• Birthday Calendar: each person ensures that one other person gets a card & a cupcake (Myra Sprague)
  • Acknowledging the Little Things: making an effort for mini-celebrations and funny moments center wide (Kimberly DeLeon)
  • Relaxation Treats for Adults: coloring books, coffee, ice cream, stress relievers, massage, potlucks (Lacey Hoppe, Terra Cappel, Teresa DeLisi)

Play

  • Invite adults to play with the toys & materials themselves (Ross Thompson)
  • Group Art Project: guided and off site (Anonymous)
  • Yoga or Zumba Class: re-energize staff (Lacey Hoppe)
  • Mindfulness Walk: using new eyes & walk outside (Michelle Rosen)
  • Conversation Pit: an outside area for socializing (Barbara Benn)

Brainstorming

  • Open Door Policy: come into my office and share your ideas (Katheryn Blair)
  • Weekly Doodle Project: favorite literary book, meaning behind your name, favorite pie, favorite thing to do for a holiday (Eve Gamero)
  • Concept Mapping / Webbing (Cathy Nyznyk)
  • Table Prompts: what activity was successful in your classroom this week? How could others tweak the activity for their age group? (Toni Rangel)
  • Classroom Tour: get on the floor to mimic children & share what you see from the child’s perspective (Eve Gamero)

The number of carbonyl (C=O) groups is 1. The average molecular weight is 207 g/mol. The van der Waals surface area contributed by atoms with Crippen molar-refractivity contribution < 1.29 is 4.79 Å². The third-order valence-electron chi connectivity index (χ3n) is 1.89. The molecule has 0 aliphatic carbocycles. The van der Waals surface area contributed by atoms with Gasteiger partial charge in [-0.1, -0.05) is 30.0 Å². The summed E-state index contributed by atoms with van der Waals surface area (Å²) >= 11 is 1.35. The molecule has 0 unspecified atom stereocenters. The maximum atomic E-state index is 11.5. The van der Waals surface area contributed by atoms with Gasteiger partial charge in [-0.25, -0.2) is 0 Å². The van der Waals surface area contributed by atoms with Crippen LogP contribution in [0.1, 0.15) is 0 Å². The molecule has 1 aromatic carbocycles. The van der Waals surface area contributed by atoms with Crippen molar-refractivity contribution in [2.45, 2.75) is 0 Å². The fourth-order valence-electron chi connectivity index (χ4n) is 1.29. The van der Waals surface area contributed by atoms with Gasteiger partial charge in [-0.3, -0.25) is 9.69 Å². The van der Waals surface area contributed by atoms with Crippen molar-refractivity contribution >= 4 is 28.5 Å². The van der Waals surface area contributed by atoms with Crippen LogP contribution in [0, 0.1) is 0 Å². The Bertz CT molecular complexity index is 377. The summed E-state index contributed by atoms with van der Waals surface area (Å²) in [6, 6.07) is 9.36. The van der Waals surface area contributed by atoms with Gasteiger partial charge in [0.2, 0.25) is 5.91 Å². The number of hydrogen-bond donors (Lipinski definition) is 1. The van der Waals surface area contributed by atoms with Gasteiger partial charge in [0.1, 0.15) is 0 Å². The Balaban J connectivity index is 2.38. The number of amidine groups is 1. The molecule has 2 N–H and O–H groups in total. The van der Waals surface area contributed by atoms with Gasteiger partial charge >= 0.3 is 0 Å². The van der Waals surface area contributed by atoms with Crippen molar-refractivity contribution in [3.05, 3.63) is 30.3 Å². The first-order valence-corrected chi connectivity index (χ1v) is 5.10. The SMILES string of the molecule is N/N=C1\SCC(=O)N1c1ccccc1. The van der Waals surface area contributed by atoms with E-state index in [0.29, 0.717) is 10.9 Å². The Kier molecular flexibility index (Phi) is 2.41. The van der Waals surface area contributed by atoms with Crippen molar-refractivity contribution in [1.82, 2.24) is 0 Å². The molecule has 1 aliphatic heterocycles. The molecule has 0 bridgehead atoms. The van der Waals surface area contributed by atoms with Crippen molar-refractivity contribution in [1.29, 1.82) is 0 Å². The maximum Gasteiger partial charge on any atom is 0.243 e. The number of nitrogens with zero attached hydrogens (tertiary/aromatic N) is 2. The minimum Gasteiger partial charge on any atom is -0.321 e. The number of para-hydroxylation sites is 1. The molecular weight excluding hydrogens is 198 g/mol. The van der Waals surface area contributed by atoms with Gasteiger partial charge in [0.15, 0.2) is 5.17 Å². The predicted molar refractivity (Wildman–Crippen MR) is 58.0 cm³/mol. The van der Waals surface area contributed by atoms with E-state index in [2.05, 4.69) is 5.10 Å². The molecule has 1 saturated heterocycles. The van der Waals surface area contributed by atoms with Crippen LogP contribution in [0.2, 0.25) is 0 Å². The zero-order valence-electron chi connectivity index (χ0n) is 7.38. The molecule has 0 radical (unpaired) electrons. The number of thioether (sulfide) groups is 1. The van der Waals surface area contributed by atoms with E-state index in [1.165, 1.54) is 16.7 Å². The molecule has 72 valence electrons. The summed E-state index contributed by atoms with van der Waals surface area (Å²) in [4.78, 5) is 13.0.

Sharing

  • Share a Circle: take turns observing each other’s circle time (Jill Howard)
  • Capture & Post Pictures: display photos of children & teachers interacting (Heather MacDermott-Havey)
  • Swapping positions for the day (Cathy Nyznyk)
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About the Author Sharon Carver

Sharon Carver

Sharon M. Carver, Ph.D., is beginning her twenty-sixth year as the Director of the Children's School. She earned an A.B. in Psychology at Princeton University and then a Ph.D. in child development at Carnegie Mellon. Since coming to the Children's School as Director in 1993, Sharon has worked to strengthen all aspects of the school's program, improve the facilities, and build strong connections with the university. She teaches undergraduate courses in Child Development and a graduate course in educational design. She serves on the board of the International Association of Laboratory Schools (IALS) and recently finished two sequential board terms for the National Coalition for Campus Children’s Centers (NCCCC).

About the Author Maggie Rosenblum

Maggie Lane Rosenblum

Maggie Lane Rosenblum earned certification in Early Childhood Education and a Master’s degree in Education from the University of Pittsburgh. This is her nineteenth year at the Children’s School. For the first 10 years she was a 3’s teacher, and for the past 9 years she’s been an Educational Administrator. Maggie recently served on the board of the Pittsburgh Association for the Education of Young Children (PAEYC). Maggie concentrates her administrative efforts on mentoring educators, and she recently initiated an effort to connect educators across laboratory schools in Pittsburgh.